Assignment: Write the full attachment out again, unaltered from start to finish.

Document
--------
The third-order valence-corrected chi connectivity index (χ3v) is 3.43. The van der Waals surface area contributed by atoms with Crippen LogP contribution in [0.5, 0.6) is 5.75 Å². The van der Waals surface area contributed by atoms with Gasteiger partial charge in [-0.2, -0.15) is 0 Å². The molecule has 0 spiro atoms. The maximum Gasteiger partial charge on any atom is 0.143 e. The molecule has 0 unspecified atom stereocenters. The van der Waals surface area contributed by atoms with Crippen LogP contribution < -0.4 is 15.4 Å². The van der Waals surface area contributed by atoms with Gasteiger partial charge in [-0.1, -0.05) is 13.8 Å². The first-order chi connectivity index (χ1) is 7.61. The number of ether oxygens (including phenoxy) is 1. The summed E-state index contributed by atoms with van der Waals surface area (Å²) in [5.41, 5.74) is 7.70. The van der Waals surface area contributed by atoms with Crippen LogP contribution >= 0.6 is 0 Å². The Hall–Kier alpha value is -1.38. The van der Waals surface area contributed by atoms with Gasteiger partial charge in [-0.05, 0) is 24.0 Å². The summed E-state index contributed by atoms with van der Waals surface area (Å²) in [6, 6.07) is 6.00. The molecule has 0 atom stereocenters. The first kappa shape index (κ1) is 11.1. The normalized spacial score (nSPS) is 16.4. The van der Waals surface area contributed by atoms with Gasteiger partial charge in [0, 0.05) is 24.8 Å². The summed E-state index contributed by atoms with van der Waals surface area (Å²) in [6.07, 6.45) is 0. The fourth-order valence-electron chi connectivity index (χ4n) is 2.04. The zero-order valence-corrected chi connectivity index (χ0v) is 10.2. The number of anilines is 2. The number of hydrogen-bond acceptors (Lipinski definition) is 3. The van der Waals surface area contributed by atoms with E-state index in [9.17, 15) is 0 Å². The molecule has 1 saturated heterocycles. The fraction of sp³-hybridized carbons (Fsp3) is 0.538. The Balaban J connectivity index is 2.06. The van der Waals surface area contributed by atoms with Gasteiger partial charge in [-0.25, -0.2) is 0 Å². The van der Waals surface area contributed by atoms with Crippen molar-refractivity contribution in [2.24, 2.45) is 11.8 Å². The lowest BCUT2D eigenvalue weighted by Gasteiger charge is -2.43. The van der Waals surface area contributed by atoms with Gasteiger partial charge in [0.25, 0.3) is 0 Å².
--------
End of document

The third-order valence-corrected chi connectivity index (χ3v) is 3.43. The van der Waals surface area contributed by atoms with Crippen LogP contribution in [0.5, 0.6) is 5.75 Å². The van der Waals surface area contributed by atoms with Gasteiger partial charge in [-0.2, -0.15) is 0 Å². The molecule has 0 spiro atoms. The maximum Gasteiger partial charge on any atom is 0.143 e. The molecule has 0 unspecified atom stereocenters. The van der Waals surface area contributed by atoms with Crippen LogP contribution < -0.4 is 15.4 Å². The van der Waals surface area contributed by atoms with Gasteiger partial charge in [-0.1, -0.05) is 13.8 Å². The first-order chi connectivity index (χ1) is 7.61. The number of ether oxygens (including phenoxy) is 1. The summed E-state index contributed by atoms with van der Waals surface area (Å²) in [5.41, 5.74) is 7.70. The van der Waals surface area contributed by atoms with Crippen LogP contribution >= 0.6 is 0 Å². The Hall–Kier alpha value is -1.38. The van der Waals surface area contributed by atoms with Gasteiger partial charge in [-0.05, 0) is 24.0 Å². The summed E-state index contributed by atoms with van der Waals surface area (Å²) in [6, 6.07) is 6.00. The molecule has 0 atom stereocenters. The first kappa shape index (κ1) is 11.1. The normalized spacial score (nSPS) is 16.4. The van der Waals surface area contributed by atoms with Gasteiger partial charge in [0, 0.05) is 24.8 Å². The summed E-state index contributed by atoms with van der Waals surface area (Å²) in [6.07, 6.45) is 0. The fourth-order valence-electron chi connectivity index (χ4n) is 2.04. The zero-order valence-corrected chi connectivity index (χ0v) is 10.2. The number of anilines is 2. The number of hydrogen-bond acceptors (Lipinski definition) is 3. The van der Waals surface area contributed by atoms with E-state index in [9.17, 15) is 0 Å². The molecule has 1 saturated heterocycles. The fraction of sp³-hybridized carbons (Fsp3) is 0.538. The Balaban J connectivity index is 2.06. The van der Waals surface area contributed by atoms with Gasteiger partial charge in [-0.25, -0.2) is 0 Å². The van der Waals surface area contributed by atoms with Crippen molar-refractivity contribution in [2.24, 2.45) is 11.8 Å². The lowest BCUT2D eigenvalue weighted by Gasteiger charge is -2.43. The van der Waals surface area contributed by atoms with Gasteiger partial charge in [0.25, 0.3) is 0 Å².